• Briefly Noted
  • A Primer on Bank Sweep Programs

    A sweep program offered by a broker transfers uninvested cash into a bank account. It is typically not the only option available for uninvested cash, and the Securities and Exchange Commission (SEC) has issued an Investor Bulletin to inform investors about the characteristics and risk of these programs.

    The program is called a “sweep” because all available uninvested cash is automatically transferred. The cash will earn interest until it is used to purchase an investment or is withdrawn from the brokerage account.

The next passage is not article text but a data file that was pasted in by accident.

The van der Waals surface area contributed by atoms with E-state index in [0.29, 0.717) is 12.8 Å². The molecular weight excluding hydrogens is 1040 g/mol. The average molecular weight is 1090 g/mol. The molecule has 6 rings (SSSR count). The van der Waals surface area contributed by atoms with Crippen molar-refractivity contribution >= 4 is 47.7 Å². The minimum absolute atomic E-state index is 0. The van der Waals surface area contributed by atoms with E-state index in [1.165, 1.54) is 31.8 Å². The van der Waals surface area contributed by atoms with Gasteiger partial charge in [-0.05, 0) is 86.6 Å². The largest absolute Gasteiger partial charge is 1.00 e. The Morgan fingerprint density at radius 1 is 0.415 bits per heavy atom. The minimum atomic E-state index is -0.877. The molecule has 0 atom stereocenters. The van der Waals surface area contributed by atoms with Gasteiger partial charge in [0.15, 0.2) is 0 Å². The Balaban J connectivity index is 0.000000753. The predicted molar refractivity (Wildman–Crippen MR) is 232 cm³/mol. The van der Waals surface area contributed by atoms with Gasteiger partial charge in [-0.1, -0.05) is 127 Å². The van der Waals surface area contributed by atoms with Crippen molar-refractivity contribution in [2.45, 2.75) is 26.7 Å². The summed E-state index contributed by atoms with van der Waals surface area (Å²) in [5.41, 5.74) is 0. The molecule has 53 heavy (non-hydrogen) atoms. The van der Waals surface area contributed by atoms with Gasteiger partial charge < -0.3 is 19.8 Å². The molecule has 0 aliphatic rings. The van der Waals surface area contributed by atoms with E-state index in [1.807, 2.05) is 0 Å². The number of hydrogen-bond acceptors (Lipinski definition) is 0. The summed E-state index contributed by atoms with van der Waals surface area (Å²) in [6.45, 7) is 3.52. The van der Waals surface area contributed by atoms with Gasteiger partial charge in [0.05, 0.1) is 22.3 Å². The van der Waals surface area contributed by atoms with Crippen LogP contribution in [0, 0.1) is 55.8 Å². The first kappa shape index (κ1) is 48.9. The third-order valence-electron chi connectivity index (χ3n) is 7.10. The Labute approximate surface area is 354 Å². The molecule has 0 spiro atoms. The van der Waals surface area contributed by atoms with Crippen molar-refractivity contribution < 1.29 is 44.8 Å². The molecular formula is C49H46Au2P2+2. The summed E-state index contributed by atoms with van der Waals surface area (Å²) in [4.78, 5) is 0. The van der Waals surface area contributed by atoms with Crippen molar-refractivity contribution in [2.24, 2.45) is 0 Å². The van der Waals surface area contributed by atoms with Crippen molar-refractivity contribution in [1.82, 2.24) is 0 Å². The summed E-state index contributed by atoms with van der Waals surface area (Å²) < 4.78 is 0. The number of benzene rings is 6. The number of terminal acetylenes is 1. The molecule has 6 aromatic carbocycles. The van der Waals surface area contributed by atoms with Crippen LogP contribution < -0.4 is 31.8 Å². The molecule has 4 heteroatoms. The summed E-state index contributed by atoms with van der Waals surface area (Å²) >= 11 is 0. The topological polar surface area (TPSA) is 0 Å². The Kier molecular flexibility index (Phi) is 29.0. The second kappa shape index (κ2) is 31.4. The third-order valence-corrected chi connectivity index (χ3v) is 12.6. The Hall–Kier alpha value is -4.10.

The broker chooses which banks it partners with. The bank may be owned by the same corporation as the brokerage firm. A partnership or some other business relationship involving the payment of commissions or royalties from the bank to the broker may exist. This compensation can take the form of sharing of interest income, whereby the brokerage receives a portion of the interest paid on the cash sweep account.

    Cash transferred to a deposit account through a bank sweep program is covered by the Federal Deposit Insurance Corporation (FDIC) up to $250,000 per account. Cash balances above this amount are not covered, though some brokers may sweep the overage to a different bank.

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